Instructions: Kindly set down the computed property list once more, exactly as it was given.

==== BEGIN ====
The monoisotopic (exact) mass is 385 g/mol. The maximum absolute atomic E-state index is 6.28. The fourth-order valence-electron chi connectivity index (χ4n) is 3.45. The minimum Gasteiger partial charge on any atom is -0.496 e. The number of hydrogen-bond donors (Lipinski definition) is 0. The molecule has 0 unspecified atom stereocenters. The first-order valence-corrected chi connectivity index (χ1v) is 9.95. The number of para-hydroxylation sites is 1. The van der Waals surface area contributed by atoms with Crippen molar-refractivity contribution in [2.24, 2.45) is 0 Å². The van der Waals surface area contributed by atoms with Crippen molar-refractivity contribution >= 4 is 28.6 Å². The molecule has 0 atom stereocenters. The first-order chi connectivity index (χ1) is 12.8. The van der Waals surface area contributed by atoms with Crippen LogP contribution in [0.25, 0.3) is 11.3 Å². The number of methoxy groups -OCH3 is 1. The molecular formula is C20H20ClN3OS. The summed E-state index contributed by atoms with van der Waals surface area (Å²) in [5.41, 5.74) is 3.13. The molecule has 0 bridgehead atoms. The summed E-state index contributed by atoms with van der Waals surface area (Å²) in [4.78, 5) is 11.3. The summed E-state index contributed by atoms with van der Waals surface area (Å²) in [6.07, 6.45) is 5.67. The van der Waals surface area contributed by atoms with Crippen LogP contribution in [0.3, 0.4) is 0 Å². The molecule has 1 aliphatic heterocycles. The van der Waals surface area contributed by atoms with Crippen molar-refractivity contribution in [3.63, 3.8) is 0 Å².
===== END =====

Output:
The monoisotopic (exact) mass is 385 g/mol. The maximum absolute atomic E-state index is 6.28. The fourth-order valence-electron chi connectivity index (χ4n) is 3.45. The minimum Gasteiger partial charge on any atom is -0.496 e. The number of hydrogen-bond donors (Lipinski definition) is 0. The molecule has 0 unspecified atom stereocenters. The first-order valence-corrected chi connectivity index (χ1v) is 9.95. The number of para-hydroxylation sites is 1. The van der Waals surface area contributed by atoms with Crippen molar-refractivity contribution in [2.24, 2.45) is 0 Å². The van der Waals surface area contributed by atoms with Crippen molar-refractivity contribution >= 4 is 28.6 Å². The molecule has 0 atom stereocenters. The first-order chi connectivity index (χ1) is 12.8. The van der Waals surface area contributed by atoms with Crippen LogP contribution in [0.25, 0.3) is 11.3 Å². The number of methoxy groups -OCH3 is 1. The molecular formula is C20H20ClN3OS. The summed E-state index contributed by atoms with van der Waals surface area (Å²) in [5.41, 5.74) is 3.13. The molecule has 0 bridgehead atoms. The summed E-state index contributed by atoms with van der Waals surface area (Å²) in [4.78, 5) is 11.3. The summed E-state index contributed by atoms with van der Waals surface area (Å²) in [6.07, 6.45) is 5.67. The van der Waals surface area contributed by atoms with Crippen LogP contribution in [0.3, 0.4) is 0 Å². The molecule has 1 aliphatic heterocycles. The van der Waals surface area contributed by atoms with Crippen molar-refractivity contribution in [3.63, 3.8) is 0 Å².